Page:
dream n. Train of thoughts, images, or fancies passing through mind during sleep; Conscious indulgence of fancy, reverie, thing of dream-like beauty, charm, goodness, etc.
As it is described above, a dream is something you indulge in, to escape momentarily from life. This seems to be the context that John Steinbeck intended his characters in Of Mice and Men to dream in. They are all craving for something - in the case of George and Lennie, that something is land. They are not the first travelling ranch hands to conjure up images of their own land, or of being their own bosses. This dream is similar to the Great American Dream, that you can achieve anything if you have the mind and desire to do it (and if Uncle Sam approves). Dreams are simple things in some ways, yet amazingly complex in others. Although we are not told this part of the story, imagine when George and Lennie first came up with their slice of the apple pie that is the Great American Dream. George was probably rambling on, as people seem to do around Lennie (take, for example, Crooks when Lennie goes into his room at night). What was just a simple thing to George, something t!o while away another couple of minutes on the way to another ranch, became something of a fixation to Lennie. After repeating it to Lennie as a bedtime story, maybe he eventually came to believe it himself. essaybank.co.uk wwcd cdw escdcds aycd cdba ncd kccd cduk!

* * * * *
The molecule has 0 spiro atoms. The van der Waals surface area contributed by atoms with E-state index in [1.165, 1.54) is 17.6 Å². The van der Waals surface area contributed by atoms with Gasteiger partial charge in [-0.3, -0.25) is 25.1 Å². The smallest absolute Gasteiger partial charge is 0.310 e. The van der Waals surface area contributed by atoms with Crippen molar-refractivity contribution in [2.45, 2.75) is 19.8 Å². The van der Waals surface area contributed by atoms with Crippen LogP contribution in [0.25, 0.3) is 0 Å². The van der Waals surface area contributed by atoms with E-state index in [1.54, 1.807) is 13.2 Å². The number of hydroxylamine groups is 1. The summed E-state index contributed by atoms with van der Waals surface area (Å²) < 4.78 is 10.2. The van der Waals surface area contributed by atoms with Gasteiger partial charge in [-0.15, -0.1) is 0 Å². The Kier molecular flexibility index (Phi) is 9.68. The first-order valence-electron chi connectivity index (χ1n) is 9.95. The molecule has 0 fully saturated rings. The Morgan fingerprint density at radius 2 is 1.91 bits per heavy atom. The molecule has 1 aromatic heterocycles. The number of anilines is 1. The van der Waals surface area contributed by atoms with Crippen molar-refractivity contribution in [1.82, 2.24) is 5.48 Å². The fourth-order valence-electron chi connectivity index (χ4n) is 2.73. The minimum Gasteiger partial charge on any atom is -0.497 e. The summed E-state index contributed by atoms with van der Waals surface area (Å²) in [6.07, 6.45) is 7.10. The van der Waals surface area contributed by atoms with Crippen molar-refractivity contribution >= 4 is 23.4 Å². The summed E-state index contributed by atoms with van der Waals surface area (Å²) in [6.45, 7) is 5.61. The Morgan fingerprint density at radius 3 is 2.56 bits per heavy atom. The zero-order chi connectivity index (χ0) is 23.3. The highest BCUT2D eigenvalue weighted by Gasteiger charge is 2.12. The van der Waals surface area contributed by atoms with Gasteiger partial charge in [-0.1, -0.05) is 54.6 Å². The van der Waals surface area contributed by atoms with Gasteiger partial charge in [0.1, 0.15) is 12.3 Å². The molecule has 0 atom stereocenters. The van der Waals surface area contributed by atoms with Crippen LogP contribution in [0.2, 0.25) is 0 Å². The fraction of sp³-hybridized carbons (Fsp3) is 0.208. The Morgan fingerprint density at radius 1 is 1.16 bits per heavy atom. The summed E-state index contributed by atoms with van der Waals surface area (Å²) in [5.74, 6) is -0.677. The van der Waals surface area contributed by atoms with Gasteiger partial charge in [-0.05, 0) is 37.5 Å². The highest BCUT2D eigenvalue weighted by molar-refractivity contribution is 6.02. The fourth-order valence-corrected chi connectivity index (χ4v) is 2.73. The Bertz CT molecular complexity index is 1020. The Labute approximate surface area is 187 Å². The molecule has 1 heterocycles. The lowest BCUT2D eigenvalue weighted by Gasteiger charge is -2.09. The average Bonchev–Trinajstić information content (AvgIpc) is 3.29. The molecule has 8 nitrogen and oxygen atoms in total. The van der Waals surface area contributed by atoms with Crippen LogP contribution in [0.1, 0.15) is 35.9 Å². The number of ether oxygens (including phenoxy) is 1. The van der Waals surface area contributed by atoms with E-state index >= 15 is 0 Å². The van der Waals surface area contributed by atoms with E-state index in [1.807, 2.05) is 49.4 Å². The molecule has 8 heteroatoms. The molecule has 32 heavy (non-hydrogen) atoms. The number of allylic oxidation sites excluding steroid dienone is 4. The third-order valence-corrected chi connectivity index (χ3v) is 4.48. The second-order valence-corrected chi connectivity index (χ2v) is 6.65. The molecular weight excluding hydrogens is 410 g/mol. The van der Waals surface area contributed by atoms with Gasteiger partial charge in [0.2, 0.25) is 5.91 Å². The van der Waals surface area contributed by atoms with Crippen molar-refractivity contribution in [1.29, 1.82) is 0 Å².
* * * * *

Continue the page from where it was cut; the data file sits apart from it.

George and LennieÃÂ´s dream is a simple one - they want land to call their own. The feeling is summed up well by Candy:
"Every body wants a bit of land, not much. Jus somÃÂ´thinÃÂ´ that was his." wwcf cfw escfcfs aycf cfba...